# Will elimination of taxes on savings help the middle class?

I was in the mood for a little napkin math today so picked up on the line from last night’s debate from Gov. Romney stressing that he would eliminate taxes on the savings of middle-class families. In this case, middle class families consists of people making less than \$200,000.

“No tax on your savings. That makes life a lot easier. If you’re getting interest from a bank, if you’re getting a statement from a mutual fund or any other kind of investment you have, you don’t have to worry about filing taxes on that, because there’ll be no taxes for anybody making \$200,000 per year and less, on your interest, dividends and capital gains. Why am I lowering taxes on the middle-class? Because in the last four years, they’ve been buried. And I want to help people in the middle class.”

What’s the math on that?

Searching for the best savings rate online, the major non brick-and-mortar banks are offering about .75% annual return.

The site, Statistic Brain, says the average amount Americans have stashed in a savings account is \$3,800.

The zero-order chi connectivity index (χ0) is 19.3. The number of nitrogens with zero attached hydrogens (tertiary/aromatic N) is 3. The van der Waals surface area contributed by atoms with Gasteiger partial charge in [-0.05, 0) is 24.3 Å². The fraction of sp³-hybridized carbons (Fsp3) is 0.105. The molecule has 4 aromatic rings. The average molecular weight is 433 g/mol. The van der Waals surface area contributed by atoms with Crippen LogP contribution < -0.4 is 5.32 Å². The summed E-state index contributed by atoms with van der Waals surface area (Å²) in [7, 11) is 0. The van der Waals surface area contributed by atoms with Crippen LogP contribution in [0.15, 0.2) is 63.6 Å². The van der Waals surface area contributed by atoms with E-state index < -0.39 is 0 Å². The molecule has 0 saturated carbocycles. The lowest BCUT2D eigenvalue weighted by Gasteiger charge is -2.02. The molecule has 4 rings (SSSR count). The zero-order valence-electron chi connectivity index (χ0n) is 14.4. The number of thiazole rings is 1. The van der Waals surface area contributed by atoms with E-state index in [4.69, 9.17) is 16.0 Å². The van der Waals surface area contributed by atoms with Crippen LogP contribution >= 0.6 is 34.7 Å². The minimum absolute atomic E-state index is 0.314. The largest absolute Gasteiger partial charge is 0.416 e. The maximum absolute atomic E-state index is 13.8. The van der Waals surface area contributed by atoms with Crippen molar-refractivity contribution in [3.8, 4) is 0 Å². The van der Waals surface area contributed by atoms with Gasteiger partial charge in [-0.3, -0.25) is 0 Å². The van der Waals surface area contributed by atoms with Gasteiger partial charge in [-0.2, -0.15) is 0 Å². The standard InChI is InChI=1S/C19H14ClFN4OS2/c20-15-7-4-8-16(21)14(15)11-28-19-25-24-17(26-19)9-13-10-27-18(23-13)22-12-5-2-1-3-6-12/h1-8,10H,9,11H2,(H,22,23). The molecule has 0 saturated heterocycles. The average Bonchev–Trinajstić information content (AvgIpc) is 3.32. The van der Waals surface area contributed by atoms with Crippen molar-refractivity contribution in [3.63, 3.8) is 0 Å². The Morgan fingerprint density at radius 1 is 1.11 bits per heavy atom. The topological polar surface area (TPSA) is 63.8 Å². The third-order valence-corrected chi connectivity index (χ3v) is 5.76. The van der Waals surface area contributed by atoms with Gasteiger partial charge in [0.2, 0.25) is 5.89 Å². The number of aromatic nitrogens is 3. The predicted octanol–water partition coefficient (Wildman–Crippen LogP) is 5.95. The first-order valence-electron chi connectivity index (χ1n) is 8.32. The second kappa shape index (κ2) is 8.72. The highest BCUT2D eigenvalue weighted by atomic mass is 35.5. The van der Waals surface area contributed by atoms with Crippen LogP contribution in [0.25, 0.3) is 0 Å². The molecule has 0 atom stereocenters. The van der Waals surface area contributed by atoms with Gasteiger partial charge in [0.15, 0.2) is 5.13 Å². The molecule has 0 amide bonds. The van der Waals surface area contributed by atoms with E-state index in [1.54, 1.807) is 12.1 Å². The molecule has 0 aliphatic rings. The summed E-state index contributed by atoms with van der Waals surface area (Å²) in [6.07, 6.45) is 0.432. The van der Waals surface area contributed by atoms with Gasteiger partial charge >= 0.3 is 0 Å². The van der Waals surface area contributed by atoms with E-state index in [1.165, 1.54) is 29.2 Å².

According to this calculator, that yields about \$28.59 a year. Here, you can calculate yours too…

Interest Income Calculator

Interest income is taxed as ordinary income, so the amount of tax depends on your tax bracket.

The highest bracket under the plan taxes these things at 33%. So, if you made \$199,999, you save \$9.53 a year.

The average American household income, however, is \$44,000. Assuming there’s no reduction in the adjusted gross income (highly unlikely), the interest income is taxed at 15 percent. So the proposal saved a family \$4.29 a year.

But 25 percent of households in the U.S. have no savings at all. And the average retirement savings in a household is \$35,000.

If all of that were shoved into a savings account (unlikely), it would yield about \$253 a year in interest and the tax on the highest earners in Gov. Romney’s definition of middle class would be \$83.49. But, of course, many retirement funds are in accounts that pay no taxes until they’re tapped after age 65, at a lower tax rate.